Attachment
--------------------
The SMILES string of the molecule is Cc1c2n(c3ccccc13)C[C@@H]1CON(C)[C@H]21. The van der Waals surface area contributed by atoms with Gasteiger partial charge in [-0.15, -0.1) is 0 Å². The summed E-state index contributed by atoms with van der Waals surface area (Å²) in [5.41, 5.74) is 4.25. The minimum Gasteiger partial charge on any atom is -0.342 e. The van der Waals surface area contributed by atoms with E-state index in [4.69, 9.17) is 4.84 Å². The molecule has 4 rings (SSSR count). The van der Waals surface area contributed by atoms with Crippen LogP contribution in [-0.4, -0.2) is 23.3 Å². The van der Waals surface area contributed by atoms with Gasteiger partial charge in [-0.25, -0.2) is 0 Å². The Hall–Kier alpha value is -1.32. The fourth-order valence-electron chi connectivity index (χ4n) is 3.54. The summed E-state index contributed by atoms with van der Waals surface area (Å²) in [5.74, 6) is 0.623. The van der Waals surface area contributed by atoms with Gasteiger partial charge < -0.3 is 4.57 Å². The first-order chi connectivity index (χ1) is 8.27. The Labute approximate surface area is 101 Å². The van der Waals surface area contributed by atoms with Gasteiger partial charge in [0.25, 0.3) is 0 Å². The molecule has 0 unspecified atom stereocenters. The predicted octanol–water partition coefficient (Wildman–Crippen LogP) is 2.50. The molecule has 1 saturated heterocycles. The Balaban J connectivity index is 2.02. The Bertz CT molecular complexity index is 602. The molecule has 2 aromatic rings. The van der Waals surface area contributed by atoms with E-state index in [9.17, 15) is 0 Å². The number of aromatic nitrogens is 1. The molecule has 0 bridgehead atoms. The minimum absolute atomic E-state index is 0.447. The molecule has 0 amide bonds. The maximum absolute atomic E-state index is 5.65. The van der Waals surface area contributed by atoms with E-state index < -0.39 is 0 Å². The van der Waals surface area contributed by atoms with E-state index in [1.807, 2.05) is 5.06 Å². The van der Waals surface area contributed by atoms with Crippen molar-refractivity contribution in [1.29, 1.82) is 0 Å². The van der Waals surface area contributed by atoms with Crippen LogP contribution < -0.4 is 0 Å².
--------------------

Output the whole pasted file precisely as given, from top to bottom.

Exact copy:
The SMILES string of the molecule is Cc1c2n(c3ccccc13)C[C@@H]1CON(C)[C@H]21. The van der Waals surface area contributed by atoms with Gasteiger partial charge in [-0.15, -0.1) is 0 Å². The summed E-state index contributed by atoms with van der Waals surface area (Å²) in [5.41, 5.74) is 4.25. The minimum Gasteiger partial charge on any atom is -0.342 e. The van der Waals surface area contributed by atoms with E-state index in [4.69, 9.17) is 4.84 Å². The molecule has 4 rings (SSSR count). The van der Waals surface area contributed by atoms with Crippen LogP contribution in [-0.4, -0.2) is 23.3 Å². The van der Waals surface area contributed by atoms with Gasteiger partial charge in [-0.25, -0.2) is 0 Å². The Hall–Kier alpha value is -1.32. The fourth-order valence-electron chi connectivity index (χ4n) is 3.54. The summed E-state index contributed by atoms with van der Waals surface area (Å²) in [5.74, 6) is 0.623. The van der Waals surface area contributed by atoms with Gasteiger partial charge < -0.3 is 4.57 Å². The first-order chi connectivity index (χ1) is 8.27. The Labute approximate surface area is 101 Å². The van der Waals surface area contributed by atoms with Gasteiger partial charge in [0.25, 0.3) is 0 Å². The molecule has 0 unspecified atom stereocenters. The predicted octanol–water partition coefficient (Wildman–Crippen LogP) is 2.50. The molecule has 1 saturated heterocycles. The Balaban J connectivity index is 2.02. The Bertz CT molecular complexity index is 602. The molecule has 2 aromatic rings. The van der Waals surface area contributed by atoms with E-state index in [9.17, 15) is 0 Å². The number of aromatic nitrogens is 1. The molecule has 0 bridgehead atoms. The minimum absolute atomic E-state index is 0.447. The molecule has 0 amide bonds. The maximum absolute atomic E-state index is 5.65. The van der Waals surface area contributed by atoms with E-state index < -0.39 is 0 Å². The van der Waals surface area contributed by atoms with E-state index in [1.807, 2.05) is 5.06 Å². The van der Waals surface area contributed by atoms with Crippen molar-refractivity contribution in [1.29, 1.82) is 0 Å². The van der Waals surface area contributed by atoms with Crippen LogP contribution < -0.4 is 0 Å².